Despite the humble resources available to them, in July 1841 Sister Théodore and the along with some other sisters opened St. Mary’s Academy for Young Ladies, which later became Saint Mary-of-the-Woods College.  Over the next decade she also helped establish parish schools at Jasper, St. Peter’s, Vincennes, Madison, Fort Wayne and Terre Haute, all in Indiana, and at St. Francisville in Illinois. In 1853, she opened establishments in Evansville, Indiana and North Madison, Indiana; in 1854, at Lanesville, Indiana; and in 1855 at Columbus, Indiana, south of Indianapolis.  She also assisted in establishing two orphanages in Vincennes, and free pharmacies at Saint Mary-of-the-Woods and in Vincennes.

Sister Théodore also proved to be a skilled businesswoman and leader as well as a beloved general superior.  By the time of Mother Théodore’s death in 1856, the Sisters of Providence congregation had grown from six sisters and four postulants to 67 professed members, nine novices and seven postulants.  Since that time more than 5,200 women have entered the Sisters of Providence.  Currently there are nearly 350 sisters in the institute, roughly 300 of whom live and minister from the motherhouse grounds in Saint Mary-of-the-Woods, Indiana.  Other sisters minister in 17 U.S. states and here in D.C., as well as in Asia.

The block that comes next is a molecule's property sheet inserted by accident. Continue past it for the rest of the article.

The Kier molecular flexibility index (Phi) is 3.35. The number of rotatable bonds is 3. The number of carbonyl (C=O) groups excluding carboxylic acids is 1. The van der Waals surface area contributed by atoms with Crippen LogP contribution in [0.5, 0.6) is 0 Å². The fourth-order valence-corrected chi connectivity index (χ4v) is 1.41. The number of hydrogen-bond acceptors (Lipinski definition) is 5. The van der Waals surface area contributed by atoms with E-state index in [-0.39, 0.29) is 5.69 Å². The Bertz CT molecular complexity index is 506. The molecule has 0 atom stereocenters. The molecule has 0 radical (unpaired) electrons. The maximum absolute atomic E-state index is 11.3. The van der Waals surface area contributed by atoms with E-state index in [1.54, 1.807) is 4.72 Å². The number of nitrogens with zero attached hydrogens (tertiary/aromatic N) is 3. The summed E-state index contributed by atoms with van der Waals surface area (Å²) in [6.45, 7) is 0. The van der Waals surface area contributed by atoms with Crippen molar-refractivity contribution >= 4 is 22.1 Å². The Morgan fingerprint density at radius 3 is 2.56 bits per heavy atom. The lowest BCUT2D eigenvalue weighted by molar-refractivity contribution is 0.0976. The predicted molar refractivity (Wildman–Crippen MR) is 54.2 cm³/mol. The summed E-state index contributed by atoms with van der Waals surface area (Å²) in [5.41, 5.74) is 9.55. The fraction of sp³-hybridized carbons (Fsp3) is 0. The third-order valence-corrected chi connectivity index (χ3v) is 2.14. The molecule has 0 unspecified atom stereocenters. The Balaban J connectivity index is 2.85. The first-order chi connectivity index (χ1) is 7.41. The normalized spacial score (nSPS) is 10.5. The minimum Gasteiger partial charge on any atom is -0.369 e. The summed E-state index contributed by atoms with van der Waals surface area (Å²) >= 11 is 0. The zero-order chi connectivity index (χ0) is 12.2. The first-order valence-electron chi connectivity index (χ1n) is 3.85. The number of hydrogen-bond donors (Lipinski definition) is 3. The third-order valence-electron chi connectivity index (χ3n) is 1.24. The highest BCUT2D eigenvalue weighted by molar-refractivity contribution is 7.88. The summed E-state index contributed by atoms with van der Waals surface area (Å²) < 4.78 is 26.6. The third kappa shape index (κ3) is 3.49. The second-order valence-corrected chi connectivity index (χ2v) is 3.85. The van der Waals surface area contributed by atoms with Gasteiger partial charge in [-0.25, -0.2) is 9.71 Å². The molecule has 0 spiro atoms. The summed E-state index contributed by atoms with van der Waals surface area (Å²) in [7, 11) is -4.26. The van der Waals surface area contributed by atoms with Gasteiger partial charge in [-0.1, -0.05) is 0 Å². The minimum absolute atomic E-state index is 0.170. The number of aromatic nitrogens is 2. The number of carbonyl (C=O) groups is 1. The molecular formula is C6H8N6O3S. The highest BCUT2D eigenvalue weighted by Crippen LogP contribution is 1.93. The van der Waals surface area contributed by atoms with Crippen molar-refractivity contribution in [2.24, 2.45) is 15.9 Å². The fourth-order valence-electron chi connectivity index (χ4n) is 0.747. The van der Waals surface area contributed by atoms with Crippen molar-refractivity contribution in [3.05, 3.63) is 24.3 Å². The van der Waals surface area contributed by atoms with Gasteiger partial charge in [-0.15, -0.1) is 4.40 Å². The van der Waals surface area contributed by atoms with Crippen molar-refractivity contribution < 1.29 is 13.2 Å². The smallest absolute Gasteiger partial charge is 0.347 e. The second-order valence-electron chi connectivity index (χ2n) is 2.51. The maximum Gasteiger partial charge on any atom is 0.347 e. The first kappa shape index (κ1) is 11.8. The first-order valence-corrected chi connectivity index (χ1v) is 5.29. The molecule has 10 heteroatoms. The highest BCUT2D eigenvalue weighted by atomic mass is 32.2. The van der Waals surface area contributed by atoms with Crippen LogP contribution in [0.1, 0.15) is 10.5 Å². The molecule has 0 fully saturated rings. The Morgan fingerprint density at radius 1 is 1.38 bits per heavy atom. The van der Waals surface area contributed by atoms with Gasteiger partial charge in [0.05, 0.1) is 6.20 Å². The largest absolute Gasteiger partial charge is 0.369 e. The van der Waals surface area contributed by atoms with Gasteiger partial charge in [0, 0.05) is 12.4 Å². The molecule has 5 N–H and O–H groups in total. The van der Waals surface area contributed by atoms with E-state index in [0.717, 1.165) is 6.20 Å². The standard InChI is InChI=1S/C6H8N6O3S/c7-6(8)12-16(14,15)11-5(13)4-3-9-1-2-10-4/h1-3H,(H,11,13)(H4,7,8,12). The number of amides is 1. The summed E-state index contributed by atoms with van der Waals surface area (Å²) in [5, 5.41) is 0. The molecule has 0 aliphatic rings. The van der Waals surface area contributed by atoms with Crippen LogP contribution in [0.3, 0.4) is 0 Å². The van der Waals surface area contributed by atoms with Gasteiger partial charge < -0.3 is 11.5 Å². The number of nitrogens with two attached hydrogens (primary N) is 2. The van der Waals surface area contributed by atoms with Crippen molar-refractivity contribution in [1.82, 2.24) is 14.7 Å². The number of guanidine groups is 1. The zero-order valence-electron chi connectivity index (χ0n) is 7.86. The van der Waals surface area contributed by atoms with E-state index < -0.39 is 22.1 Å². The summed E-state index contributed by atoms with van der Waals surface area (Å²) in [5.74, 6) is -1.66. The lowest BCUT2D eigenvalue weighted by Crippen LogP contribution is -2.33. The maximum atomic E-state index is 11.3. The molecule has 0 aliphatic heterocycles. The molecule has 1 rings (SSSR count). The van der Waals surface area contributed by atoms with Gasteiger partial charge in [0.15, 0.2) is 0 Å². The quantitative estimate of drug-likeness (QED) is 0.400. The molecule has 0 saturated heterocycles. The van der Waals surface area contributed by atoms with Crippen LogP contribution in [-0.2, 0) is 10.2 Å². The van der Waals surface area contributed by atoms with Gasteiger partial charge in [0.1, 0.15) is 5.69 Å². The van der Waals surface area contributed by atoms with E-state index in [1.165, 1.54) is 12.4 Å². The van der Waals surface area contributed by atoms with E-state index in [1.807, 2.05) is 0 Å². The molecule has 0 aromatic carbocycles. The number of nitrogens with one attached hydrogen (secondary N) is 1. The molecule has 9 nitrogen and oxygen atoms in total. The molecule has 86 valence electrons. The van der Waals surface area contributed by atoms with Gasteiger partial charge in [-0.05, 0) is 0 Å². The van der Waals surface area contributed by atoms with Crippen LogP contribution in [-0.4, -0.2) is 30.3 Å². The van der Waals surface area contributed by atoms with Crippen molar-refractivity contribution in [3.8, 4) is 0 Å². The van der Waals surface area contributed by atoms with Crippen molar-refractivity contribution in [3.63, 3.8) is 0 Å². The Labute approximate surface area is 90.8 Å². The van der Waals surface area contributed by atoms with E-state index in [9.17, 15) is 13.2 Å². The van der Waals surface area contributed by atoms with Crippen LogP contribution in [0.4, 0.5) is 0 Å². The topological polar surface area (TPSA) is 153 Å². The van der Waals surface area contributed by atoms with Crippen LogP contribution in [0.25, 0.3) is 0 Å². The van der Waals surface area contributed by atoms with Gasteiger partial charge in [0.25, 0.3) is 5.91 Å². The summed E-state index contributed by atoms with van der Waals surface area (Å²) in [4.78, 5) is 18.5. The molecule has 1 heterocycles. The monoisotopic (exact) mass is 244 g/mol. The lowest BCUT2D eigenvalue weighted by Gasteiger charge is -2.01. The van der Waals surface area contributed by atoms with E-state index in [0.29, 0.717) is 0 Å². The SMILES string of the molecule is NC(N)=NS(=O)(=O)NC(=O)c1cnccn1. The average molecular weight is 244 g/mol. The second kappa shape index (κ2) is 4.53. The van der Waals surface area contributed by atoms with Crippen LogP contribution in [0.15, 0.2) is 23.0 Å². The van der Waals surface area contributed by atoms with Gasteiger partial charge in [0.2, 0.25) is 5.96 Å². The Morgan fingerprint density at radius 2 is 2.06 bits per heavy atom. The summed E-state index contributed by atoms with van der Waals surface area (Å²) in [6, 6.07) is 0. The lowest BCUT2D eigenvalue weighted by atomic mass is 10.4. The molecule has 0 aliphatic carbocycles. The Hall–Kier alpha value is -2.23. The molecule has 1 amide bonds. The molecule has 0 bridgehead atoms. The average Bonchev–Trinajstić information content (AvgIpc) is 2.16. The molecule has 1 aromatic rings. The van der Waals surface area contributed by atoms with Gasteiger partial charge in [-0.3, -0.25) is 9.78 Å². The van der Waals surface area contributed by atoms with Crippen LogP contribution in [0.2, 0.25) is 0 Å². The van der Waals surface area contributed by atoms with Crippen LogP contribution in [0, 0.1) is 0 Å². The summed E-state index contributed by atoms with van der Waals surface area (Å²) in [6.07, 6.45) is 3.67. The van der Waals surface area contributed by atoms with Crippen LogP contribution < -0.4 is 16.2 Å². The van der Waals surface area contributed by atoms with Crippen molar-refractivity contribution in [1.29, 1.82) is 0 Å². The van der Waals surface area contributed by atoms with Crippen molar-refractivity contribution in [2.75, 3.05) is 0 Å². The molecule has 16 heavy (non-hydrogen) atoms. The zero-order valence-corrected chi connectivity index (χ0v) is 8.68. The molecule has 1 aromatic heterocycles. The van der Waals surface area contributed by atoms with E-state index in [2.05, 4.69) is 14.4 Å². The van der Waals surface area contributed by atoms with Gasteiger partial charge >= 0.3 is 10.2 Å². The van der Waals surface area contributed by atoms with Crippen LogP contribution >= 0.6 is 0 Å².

Sister St. Théodore was canonized a saint on October 15, 2006, and continues to be a woman who inspires people more than a century and a half after her death.  She is a mentor for people today because she was an educator, a businesswoman, a pharmacist, a leader and, most of all, a strong, faith-filled woman.  She even inspired Teresa Clark, the artist who was commissioned to create the statue for the shrine.  Clark was a non-religious person, but was so was moved by the story of the Saint Mother that at the age of 50 she was baptized Catholic.

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Bernardo de Gálvez Statue

On today’s lunchtime bike ride I rode to Gálvez Park, a small park located at Virginia Avenue and 22nd Street (MAP) in northwest D.C.’s Foggy Bottom neighborhood, to see a statue entitled Bernardo de Gálvez.  The statue is part of a series, entitled “Statues of the Liberators,” honoring liberators and other national figures of western-hemisphere countries.  The statues can be found along Virginia Avenue between 18th and 25th Streets, near the Headquarters of the Organization of American States in northwest D.C.’s Foggy Bottom neighborhood. The statues were erected by various Latin American countries, and are maintained by the National Park Service.